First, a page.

The Senate Homeland Security and Governmental Affairs Committee approved by voice vote today a bill that would order Federal government agencies to undertake an inventory of all software used by the government – with a view toward eventually creating strategies to consolidate government software contracts, create governmentwide software licenses, and move toward adopting open-source software.

The bill – the Strengthening Agency Management and Oversight of Software Assets Act – was introduced earlier this month by committee Chairman Gary Peters, D-Mich., and Sen. Bill Cassidy, R-La.

The legislation would not on its own institute the proposed changes in Federal government software procurement and use, but it would order Federal agencies to undertake much of the groundwork necessary to prepare for those changes.

The bill declares its aim to “improve the visibility, accountability, and oversight of agency software asset management practices.”

According to text of the legislation, the bill would:

  • Give Federal agency CIOs one year to complete “comprehensive” assessments of their software contracts and inventories, including lists of their largest software suppliers, costs and volumes of software purchased, and software that is being paid for but not deployed;
  • Require agency CIOs and agency officials to present the assessments to agency heads, the Comptroller General, and the Senate Homeland Security and House Oversight and Reform committees;
  • Require agency CIOs to develop plans to consolidate software licenses at their agencies and adopt agency-wide enterprise license agreements. Those plans would include strategies for measuring actual software usage, priorities for converting to enterprise licenses, and cost estimates to moving toward enterprise, open-source, or other licenses that “do not restrict the use of software by the agency, and any projected cost savings or efficiency measures”;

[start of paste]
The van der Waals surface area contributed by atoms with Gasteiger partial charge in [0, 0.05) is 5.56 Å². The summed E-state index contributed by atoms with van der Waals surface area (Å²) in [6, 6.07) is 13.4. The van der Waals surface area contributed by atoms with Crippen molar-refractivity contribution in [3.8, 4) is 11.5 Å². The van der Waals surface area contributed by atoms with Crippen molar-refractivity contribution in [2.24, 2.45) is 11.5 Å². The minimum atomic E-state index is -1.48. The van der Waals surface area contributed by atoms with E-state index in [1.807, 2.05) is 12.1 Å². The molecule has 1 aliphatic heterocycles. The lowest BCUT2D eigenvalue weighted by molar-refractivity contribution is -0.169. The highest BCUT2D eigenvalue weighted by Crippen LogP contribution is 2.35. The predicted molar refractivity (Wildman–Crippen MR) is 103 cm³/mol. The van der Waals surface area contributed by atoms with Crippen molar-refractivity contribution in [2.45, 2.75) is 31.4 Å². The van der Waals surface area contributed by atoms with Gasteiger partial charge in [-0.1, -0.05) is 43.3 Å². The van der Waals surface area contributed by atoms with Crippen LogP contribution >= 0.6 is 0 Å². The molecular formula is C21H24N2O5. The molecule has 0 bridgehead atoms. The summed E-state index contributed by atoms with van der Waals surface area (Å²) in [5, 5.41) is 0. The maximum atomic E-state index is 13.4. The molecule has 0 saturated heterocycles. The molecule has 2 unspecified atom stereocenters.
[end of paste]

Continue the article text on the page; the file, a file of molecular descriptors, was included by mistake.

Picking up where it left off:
• Give the Office of Management and Budget two years to submit a strategy to the Senate Homeland Security and House Oversight and Reform committees that includes proposals to “support the adoption of governmentwide enterprise licenses on the most widely used and most costly software entitlements identified through the comprehensive assessment and plans,” show opportunities to leverage government procurement policies and practices to increase interoperability of software contracts to reduce cost and improve performance, entitlements acquired and deployed to reduce costs and improve performance; and provide “directions to agencies to transition to open-source software to obtain cost savings and performance improvement.”

The Senate bill approved today does not appear to have a House companion measure.

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John Curran
John Curran
John Curran is MeriTalk's Managing Editor covering the intersection of government and technology.